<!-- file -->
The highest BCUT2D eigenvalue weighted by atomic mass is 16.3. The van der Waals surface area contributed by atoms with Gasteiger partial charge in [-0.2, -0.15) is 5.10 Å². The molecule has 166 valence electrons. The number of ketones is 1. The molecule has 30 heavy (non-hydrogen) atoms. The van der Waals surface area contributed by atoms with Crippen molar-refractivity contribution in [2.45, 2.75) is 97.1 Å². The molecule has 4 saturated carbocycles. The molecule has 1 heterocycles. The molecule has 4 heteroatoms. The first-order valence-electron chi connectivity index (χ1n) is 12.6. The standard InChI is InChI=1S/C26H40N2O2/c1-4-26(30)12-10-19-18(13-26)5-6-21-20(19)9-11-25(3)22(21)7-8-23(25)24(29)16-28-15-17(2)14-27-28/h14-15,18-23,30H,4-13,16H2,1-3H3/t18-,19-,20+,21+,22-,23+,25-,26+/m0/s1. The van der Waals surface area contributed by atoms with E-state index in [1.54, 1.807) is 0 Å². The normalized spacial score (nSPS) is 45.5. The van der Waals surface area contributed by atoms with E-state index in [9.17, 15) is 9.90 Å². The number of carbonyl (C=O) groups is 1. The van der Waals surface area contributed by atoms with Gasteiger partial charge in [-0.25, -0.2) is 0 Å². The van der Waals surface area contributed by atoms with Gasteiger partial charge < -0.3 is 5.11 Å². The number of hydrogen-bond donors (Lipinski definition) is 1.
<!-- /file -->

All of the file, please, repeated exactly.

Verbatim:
The highest BCUT2D eigenvalue weighted by atomic mass is 16.3. The van der Waals surface area contributed by atoms with Gasteiger partial charge in [-0.2, -0.15) is 5.10 Å². The molecule has 166 valence electrons. The number of ketones is 1. The molecule has 30 heavy (non-hydrogen) atoms. The van der Waals surface area contributed by atoms with Crippen molar-refractivity contribution in [2.45, 2.75) is 97.1 Å². The molecule has 4 saturated carbocycles. The molecule has 1 heterocycles. The molecule has 4 heteroatoms. The first-order valence-electron chi connectivity index (χ1n) is 12.6. The standard InChI is InChI=1S/C26H40N2O2/c1-4-26(30)12-10-19-18(13-26)5-6-21-20(19)9-11-25(3)22(21)7-8-23(25)24(29)16-28-15-17(2)14-27-28/h14-15,18-23,30H,4-13,16H2,1-3H3/t18-,19-,20+,21+,22-,23+,25-,26+/m0/s1. The van der Waals surface area contributed by atoms with E-state index in [1.54, 1.807) is 0 Å². The normalized spacial score (nSPS) is 45.5. The van der Waals surface area contributed by atoms with E-state index in [9.17, 15) is 9.90 Å². The number of carbonyl (C=O) groups is 1. The van der Waals surface area contributed by atoms with Gasteiger partial charge in [-0.25, -0.2) is 0 Å². The van der Waals surface area contributed by atoms with Gasteiger partial charge < -0.3 is 5.11 Å². The number of hydrogen-bond donors (Lipinski definition) is 1.